ARL: In your new role as ARL president, what do you believe are the core issues that research libraries should advocate for?

Haricombe: Libraries are facing many challenges that are not necessarily well understood on campus. I will highlight three core issues research libraries need to advocate for: leadership on campus, funding, and collaborative partnership with key stakeholders.

Jim Williams (dean emeritus, University of Colorado Boulder Libraries) said it succinctly: “Libraries should always advocate to be at the table; if not, they will end up on the menu.” Our libraries are about the business of our universities; we are microcosms of our campus environment and uniquely positioned to anticipate and help define the future ecosystem for our users and our campus communities. We support and touch the experience of our campus communities: every student, faculty member, and staff member, and also those beyond our campuses. No other place on campus has as much potential to serve as a bastion of equity. We have a responsibility to elevate and advocate for the voice of libraries as a core partner in the business of the university.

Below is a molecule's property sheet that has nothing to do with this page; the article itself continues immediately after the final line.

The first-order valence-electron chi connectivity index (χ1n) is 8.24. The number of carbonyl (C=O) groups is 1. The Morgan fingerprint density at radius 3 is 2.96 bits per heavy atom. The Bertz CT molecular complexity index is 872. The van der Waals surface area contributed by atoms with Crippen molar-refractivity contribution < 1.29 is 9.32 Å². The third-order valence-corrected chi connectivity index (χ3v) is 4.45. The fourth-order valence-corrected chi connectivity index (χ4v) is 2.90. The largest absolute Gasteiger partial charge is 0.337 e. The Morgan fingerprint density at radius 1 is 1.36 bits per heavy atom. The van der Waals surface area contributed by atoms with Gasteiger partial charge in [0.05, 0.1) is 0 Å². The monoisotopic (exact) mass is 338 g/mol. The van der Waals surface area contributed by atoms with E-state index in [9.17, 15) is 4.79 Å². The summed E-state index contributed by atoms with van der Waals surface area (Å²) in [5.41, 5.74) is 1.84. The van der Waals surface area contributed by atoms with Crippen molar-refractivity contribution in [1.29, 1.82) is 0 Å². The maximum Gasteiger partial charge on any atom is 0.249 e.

We need to advocate for funding to support the changes in learning and research behaviors in a networked environment. Despite these changes, our current funding models for libraries focus largely on library collections, a traditional and very important component of libraries. But, as Lorcan Dempsey and Constance Malpas state, the collection is only one component amidst an array of resources and services available to our user communities. Researchers, teachers, and students are looking to the library for multimodal support; our mission to be there for them will require new funding sources for these specialized resources, training, and professional development.

Libraries can be catalysts for on-campus collaboration and we should lead that role. Librarians embedded in research teams are providing support in collaborative learning environments. Faculty and researchers see librarians as trusted partners and see libraries as prime spaces for learning. We must advocate for our library environments to be re-envisioned in a manner responsive to evolving needs in higher education, including knowledge creation, curation, and preservation. The University of Texas tells its students, “What starts here changes the world.” That motto, I believe, is also apt for libraries: “What changes the world starts in the library.”